The company claims it does not share user data with others but looks like it does.
Another day, another data breach; this time an unprotected database has been discovered leaking personal and financial data of millions of Canadians.
Identified by researchers at vpnMentor along with hacktivists Noam Rotem and Ran Locar; the database belonged to Freedom Mobile which happens to be Canada’s fourth largest wireless telecommunications provider with over 1,516,256 active subscribers.
See: Verifications.io breach: Database with 2 billion records leaked
In total, researchers managed to access more than 5 million records containing information of up to 1.5 million users. The database was hosted on Elasticsearch server which was left completely unprotected without any authentication allowing anyone including malicious elements to access the sensitive data.
According to vpnMentor’s blog post, the exposed records contained full names, email addresses, home and mobile numbers, home addresses, date of birth, customer type, IP addresses linked to the payment method, credit card and their CVV numbers in plain text, account numbers, billing cycle dates, subscription dates and customer service records including locations.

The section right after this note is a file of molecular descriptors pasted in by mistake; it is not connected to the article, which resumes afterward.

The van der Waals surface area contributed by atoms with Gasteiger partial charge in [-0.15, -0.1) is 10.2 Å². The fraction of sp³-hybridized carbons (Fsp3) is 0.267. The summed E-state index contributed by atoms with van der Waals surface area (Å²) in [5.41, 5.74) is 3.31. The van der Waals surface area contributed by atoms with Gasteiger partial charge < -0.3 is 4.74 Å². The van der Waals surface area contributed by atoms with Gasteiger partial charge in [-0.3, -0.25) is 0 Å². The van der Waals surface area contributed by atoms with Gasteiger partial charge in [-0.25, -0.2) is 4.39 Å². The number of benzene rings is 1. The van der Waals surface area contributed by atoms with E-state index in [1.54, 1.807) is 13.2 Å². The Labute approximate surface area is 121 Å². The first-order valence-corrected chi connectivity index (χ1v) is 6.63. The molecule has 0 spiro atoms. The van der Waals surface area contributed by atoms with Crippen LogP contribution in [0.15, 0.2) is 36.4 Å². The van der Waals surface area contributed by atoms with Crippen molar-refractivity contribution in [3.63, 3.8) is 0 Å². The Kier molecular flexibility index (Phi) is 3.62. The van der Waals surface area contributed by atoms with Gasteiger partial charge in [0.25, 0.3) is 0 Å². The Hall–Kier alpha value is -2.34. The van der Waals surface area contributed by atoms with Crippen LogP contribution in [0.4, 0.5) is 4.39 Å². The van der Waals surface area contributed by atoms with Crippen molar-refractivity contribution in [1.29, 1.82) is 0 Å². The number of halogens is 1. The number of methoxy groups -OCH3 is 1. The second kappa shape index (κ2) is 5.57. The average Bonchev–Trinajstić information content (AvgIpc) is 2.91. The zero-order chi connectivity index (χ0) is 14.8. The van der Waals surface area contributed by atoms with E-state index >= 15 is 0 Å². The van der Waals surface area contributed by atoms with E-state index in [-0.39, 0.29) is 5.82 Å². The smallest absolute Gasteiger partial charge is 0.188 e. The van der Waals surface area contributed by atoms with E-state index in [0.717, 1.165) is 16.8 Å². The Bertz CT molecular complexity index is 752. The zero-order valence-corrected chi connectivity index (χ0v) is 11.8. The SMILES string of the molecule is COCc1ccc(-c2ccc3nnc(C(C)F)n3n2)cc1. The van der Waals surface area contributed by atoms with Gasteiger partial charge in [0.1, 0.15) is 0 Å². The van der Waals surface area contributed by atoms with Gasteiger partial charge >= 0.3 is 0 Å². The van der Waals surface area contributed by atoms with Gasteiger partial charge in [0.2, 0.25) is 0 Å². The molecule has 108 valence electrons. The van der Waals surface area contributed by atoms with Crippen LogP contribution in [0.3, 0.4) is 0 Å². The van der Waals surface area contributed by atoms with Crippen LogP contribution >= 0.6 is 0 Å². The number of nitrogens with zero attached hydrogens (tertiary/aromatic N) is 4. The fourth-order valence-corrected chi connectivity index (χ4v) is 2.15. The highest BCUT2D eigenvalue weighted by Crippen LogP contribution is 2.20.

“This may the largest breach experienced by a Canadian company,” researchers believe.
What may upset many is that the database also contained credit score responses from Equifax and other companies. It is also worth mentioning that in 2017, Equifax suffered a massive data breach in which 143 million Americans, which is over 40% of the entire population of the United States had their highly sensitive, personal and financial data stolen by unknown hackers.
What’s further upsetting is that although Freedom Mobile publically states that it does not share user data with third parties, vpnMentor’s researchers found out that the:
“They clearly shared – and overshared – their customers’ data.”
Good news is that on April 18th, vpnMentor’s researchers contacted Freedom Mobile about the breach and on April 24th, the company successfully managed to remove the exposed database.
However, the nightmare for Freedom Mobile does not end here as according to rules, Canadian businesses who deal in credit card information of any kind must comply with the data security guidelines established by the Payment Card Industry (PCI).
See: Dark Web hacker selling 126M accounts stolen from new data breaches
If you are a Freedom Mobile’s customer it is time to get in touch with the company and inquire how it uses your personal data. As for vpnMentor, this is not the first time when researchers have identified a large scale data breach. Just a week ago, the company identified a sensitive database with 80 million US households exposed online on a Microsoft cloud server.
Give vpnMentor a thumbs up and follow their guide to securely protect your online data and transactions.
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